How well do You Listen?

How Well Do You Listen? – The Art of Deep Listening

What if you could improve your relationships just by listening better? Listening to others is 80% of all communication; so clearly, listening skills are critical to our relationships. The Art of Deep Listening is about tuning in to what we are hearing. Although we hear with our ears, we don’t often listen with our hearts. Our self-talk is racing ahead to form responses or getting ready to interrupt with our own story, instead of deeply listening and connecting to their words. If we really listened and connected consistently, our relationships would reflect the same deep connections.

The Art of Deep Listening teaches us to put our own thoughts and agenda aside, while we intently take in and really hear the words, as well as feel the “energy” of the individual. It’s about connecting and really caring instead of giving them the “ole’ nod ‘n smile,” while our minds are at work on something else. Listening at this level, means we give up the focus on ourselves or our own thoughts and fully, with intention, focus on what the speaker is saying. We set aside our own thoughts and stories and engage deeply and meaningfully.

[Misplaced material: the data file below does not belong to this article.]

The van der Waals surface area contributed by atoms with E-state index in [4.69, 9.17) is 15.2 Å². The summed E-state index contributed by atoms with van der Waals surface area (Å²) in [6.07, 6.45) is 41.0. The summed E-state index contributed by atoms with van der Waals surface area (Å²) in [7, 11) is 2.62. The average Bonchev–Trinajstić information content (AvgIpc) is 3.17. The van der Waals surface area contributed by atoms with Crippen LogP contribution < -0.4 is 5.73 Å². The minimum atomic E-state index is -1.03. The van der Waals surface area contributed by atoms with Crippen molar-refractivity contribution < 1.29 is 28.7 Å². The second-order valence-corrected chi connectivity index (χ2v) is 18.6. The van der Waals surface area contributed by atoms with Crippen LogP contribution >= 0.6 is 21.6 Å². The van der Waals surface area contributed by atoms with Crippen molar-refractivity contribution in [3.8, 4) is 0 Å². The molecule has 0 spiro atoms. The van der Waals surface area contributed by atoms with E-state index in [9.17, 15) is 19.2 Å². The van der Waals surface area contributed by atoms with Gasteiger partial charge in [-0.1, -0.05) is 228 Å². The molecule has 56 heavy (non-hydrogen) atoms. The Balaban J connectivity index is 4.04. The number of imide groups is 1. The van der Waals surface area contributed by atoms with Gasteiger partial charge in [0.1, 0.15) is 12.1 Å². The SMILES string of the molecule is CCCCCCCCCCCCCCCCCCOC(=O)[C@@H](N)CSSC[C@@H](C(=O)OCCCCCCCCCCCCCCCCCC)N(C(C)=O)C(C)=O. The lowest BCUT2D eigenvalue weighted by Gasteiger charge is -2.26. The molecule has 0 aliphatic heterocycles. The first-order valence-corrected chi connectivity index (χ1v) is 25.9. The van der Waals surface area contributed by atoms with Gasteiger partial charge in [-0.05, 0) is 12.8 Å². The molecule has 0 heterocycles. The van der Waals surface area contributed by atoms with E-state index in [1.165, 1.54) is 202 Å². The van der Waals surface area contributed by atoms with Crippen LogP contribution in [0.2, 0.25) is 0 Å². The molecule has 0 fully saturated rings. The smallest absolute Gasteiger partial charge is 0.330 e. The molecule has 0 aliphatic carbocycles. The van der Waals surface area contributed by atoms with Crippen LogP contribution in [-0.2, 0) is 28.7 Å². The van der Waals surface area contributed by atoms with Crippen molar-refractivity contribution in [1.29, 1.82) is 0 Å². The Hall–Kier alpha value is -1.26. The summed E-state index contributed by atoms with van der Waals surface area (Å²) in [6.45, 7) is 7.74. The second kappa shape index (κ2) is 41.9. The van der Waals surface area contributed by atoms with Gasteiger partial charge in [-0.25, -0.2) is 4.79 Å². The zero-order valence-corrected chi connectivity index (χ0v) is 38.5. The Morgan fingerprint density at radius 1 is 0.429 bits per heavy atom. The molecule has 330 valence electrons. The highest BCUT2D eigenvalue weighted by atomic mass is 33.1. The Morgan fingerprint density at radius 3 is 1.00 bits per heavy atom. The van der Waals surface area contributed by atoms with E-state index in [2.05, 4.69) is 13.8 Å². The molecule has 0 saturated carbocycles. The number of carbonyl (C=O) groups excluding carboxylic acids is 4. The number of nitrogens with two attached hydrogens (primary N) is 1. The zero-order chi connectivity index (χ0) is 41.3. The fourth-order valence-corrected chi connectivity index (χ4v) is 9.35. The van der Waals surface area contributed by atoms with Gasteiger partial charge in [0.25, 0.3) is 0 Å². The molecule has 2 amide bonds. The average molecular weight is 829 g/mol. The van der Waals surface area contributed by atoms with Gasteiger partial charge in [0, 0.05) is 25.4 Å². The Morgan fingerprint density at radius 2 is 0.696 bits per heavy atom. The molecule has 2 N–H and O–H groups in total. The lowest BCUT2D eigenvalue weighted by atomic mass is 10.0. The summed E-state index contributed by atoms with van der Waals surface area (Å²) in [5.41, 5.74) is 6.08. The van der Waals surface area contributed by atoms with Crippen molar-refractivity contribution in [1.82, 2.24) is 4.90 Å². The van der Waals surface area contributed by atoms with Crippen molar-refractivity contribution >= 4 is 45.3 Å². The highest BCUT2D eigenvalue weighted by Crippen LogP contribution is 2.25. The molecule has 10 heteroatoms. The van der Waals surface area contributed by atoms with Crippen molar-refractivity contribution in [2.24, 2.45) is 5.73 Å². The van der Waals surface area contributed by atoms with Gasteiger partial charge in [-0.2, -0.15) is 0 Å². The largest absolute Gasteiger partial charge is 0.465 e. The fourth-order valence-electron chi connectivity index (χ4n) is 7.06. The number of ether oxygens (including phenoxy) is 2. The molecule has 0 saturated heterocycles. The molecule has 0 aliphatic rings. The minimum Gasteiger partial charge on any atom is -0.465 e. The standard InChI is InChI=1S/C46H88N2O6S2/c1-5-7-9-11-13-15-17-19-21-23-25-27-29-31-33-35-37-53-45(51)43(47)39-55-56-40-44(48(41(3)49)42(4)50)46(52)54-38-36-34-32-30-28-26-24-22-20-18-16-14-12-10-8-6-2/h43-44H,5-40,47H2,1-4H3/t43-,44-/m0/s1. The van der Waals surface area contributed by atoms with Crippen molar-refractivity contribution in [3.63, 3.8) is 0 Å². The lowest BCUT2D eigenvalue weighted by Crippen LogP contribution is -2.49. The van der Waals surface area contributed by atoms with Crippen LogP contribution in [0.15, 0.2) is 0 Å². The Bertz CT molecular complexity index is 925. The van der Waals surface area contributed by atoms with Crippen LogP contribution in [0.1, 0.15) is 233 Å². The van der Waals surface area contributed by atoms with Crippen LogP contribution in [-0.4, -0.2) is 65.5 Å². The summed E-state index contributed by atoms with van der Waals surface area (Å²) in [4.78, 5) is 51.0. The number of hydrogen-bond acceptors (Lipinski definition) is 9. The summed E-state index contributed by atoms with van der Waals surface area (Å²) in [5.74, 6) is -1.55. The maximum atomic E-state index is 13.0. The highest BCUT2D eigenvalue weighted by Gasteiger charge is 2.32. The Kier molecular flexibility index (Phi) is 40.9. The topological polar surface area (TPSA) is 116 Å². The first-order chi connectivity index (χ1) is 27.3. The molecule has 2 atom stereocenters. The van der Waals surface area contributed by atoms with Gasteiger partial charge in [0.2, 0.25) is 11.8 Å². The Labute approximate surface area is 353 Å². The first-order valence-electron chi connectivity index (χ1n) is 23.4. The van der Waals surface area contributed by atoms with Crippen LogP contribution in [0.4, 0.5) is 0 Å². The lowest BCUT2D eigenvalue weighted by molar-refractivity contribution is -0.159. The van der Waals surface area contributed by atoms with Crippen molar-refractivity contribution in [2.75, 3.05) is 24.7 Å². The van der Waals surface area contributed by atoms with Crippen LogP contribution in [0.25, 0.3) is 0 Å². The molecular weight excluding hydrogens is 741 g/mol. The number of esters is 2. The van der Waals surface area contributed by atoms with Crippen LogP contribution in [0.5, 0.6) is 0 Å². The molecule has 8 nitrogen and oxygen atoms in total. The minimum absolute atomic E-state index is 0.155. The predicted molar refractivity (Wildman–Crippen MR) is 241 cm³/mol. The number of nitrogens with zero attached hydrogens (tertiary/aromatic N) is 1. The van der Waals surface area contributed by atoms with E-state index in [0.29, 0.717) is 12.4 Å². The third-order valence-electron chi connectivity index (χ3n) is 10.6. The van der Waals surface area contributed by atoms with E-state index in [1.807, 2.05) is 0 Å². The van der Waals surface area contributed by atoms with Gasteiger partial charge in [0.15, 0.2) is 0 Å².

By deeply listening, we are accepting the speaker and what they have to say, even though their values, beliefs and agendas may be very different from our own. It’s a very powerful way of acknowledging and respecting others. Imagine a time when someone truly listened to what you had to say. How did that make you feel? By listening with our hearts we more deeply connect with individuals and experience improved relationships within our families, social circles and profession, as well as our community and world.

In Certified Relationship Coach Training, you learn how to coach people to build intentional relationships through trust, commitment and communication, as well as many other techniques, tools and skills.

Barbara Fagan & Lou Dozier, Co-Founders


How Leaders Sustain Integrity

How Leaders Sustain Integrity  – Honoring Agreements Begin Within

An effective leader honors agreements. It’s that simple. Keeping one’s word to others, and most importantly, to oneself, “makes or breaks” a real leader. Our lives, careers and relationships work exactly to the degree that we keep our agreements. Broken agreements create mistrust, disappointment and broken relationships. Simply put, honored agreements create the life we want to live.

An agreement is a conscious pointing of intention toward a certain goal, and then fulfilling that goal through commitment. It has integrity by virtue of the fact that we make it and for no other reason. Imagine our sphere of influence and enrollment (business-building, for example) if no one took us seriously because they couldn’t depend on, or believe in, what we say. Our integrity and success rests on consistently keeping agreements, no matter what excuse our mind conjures up.

The most profound agreements we make in life are those we make with ourselves. The first step is making an agreement to honor agreements with ourselves. It sounds trite and simple, but it’s the truth. If we can’t keep promises to ourselves how can we expect to keep them with others? The work begins at home. If we’re to honor agreements with others, we must first honor agreements with ourselves.